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How to Screen Elder Caregivers

April 27, 2016 | Category: Nursing Home Neglect/Abuse | Share

The National Center on Elder Abuse (NCEA) reports that the fastest growing segment of America’s population consists of those 85 and older. By 2050, 20 percent of the U.S. population will be age 65 and older. NCEA is not certain How to Screen Elder Caregivers - Spivey Law Firm, Personal Injury Attorneys, many people are suffering from elder abuse and neglect as many abuses go unreported, and the signs of elder abuse may be missed by the professionals working with the elderly.  

In training future medical practitioners and physicians, the Stanford Medical School reports that the healthcare community can provide a “vital, important opportunity” to screen for elder/dependent adult abuse. In “How to Screen” they recommend the following questions be asked, in an interview style, when elders are in a medical facility for treatment or consultation:

  • Do you feel safe where you live?
  • Who prepares your food?
  • Does someone help you with your medication?
  • Who takes care of your checkbook?
  • Does anyone at home hurt you?
  • Do they scold or threaten you?
  • Do they touch you without your consent?
  • Do they make you do things you do not want to do?
  • Did they take anything that is yours without asking?
  • Did they have you sign any documents you did not understand?
  • Are you afraid of anyone at home?
  • Are you alone a lot?
  • Has anyone ever failed to help you take care of yourself when you needed help?

(Adapted by Stanford Medical School from Ansell, P. & Breckman, R. (1988). Elder mistreatment guidelines for health care professionals: Detection, assessment, and intervention. New York: Mount Sinai/Victim Services Agency.) 

“The screening of caregivers, including nursing homes and assisted living facilities, is important not only for the elderly but also for anyone needing special care. Nursing home abuse in Florida is a serious problem. The questions above are questions that can be asked by any family member or friend of an elderly person. Also, watching for the possible outward signs of abuse is important. Following are some of the signs to look for from,” says Port Charlotte Nursing Home Abuse Attorney, Randall Spivey of Spivey Law Firm, Personal Injury Attorneys, P.A.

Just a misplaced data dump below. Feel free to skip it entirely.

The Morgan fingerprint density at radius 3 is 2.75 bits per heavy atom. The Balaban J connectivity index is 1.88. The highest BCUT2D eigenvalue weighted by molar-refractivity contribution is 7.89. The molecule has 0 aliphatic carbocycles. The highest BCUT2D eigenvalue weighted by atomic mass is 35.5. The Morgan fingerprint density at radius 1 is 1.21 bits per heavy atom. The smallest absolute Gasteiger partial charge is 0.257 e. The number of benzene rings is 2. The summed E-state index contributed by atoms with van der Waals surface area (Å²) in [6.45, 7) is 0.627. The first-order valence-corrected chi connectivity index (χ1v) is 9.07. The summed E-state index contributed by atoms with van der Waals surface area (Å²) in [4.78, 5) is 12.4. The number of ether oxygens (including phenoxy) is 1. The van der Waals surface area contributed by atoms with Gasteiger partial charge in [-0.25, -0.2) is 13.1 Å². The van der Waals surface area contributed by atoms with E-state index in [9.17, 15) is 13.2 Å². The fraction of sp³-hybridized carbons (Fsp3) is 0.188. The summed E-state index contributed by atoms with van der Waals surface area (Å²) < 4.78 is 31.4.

General Signs of Abuse

  • Frequent arguments or tension between the caregiver and the elderly person
  • Changes in personality or behavior in the elder

If abuse is suspected, but you are not sure, you can look for clusters of the following physical and behavioral signs:

Physical abuse (including sexual abuse):

  • Unexplained signs of injury, such as bruises, welts, or scars, especially if they appear symmetrically on two sides of the body
  • Broken bones, sprains, or dislocations
  • Report of drug overdose or apparent failure to take medication regularly (a prescription has more remaining than it should)
  • Broken eyeglasses or frames
  • Signs of being restrained, such as rope marks on wrists
  • Caregiver’s refusal to allow you to see the elder alone

Emotional abuse:

  • Threatening, belittling, or controlling caregiver behavior that you witness
  • Behavior from the elder that mimics dementia, such as rocking, sucking, or mumbling to oneself


  • Unusual weight loss, malnutrition, dehydration
  • Untreated physical problems, such as bed sores
  • Unsanitary living conditions: dirt, bugs, soiled bedding and clothes
  • Being left dirty or unbathed
  • Unsuitable clothing or covering for the weather
  • Unsafe living conditions (no heat or running water; faulty electrical wiring, other fire hazards)
  • Desertion of the elder at a public place

Financial exploitation:

  • Significant withdrawals from the elder’s accounts
  • Sudden changes in the elder’s financial condition
  • Items or cash missing from the senior’s household
  • Suspicious changes in wills, power of attorney, titles, and policies
  • Addition of names to the senior’s signature card
  • Unpaid bills or lack of medical care, although the elder has enough money to pay for them
  • Financial activity the senior could not have done, such as an ATM withdrawal when the account holder is bedridden
  • Unnecessary services, goods, or subscriptions

Health care fraud and abuse:

  • Duplicate billings for the same medical service or device
  • Evidence of overmedication or under medication
  • Evidence of inadequate care when bills are paid in full
  • Problems with the care facility: poorly trained, poorly paid, or insufficient staff; crowding; inadequate responses to questions about care

“If you feel your loved one has been abused in any place, in any way, contact our law firm immediately. Our experienced team of elder abuse attorneys will be able to assist you and your loved one with no costs or attorney’s fees until you win,” said Attorney Spivey.


Port Charlotte Nursing Home Abuse Attorney,  Randall L. Spivey is a Board Certified Trial Attorney – the highest recognition for competence bestowed by the Florida Bar and a distinction earned by just one (1%) percent of Florida attorneys.  He has handled over 2,000 personal injury and wrongful death cases throughout Florida.  For a free and confidential consultation to discuss your legal rights, contact the Spivey Law Firm, Personal Injury Attorneys, P.A., in Lee County at 239.337.7483 or toll free at 1.888.477.4839,or by email to  Visit for more information.  You can contact Spivey Law Firm, Personal Injury Attorneys, Charlotte County at 941.764.7748 and in Collier County 239.793.7748.


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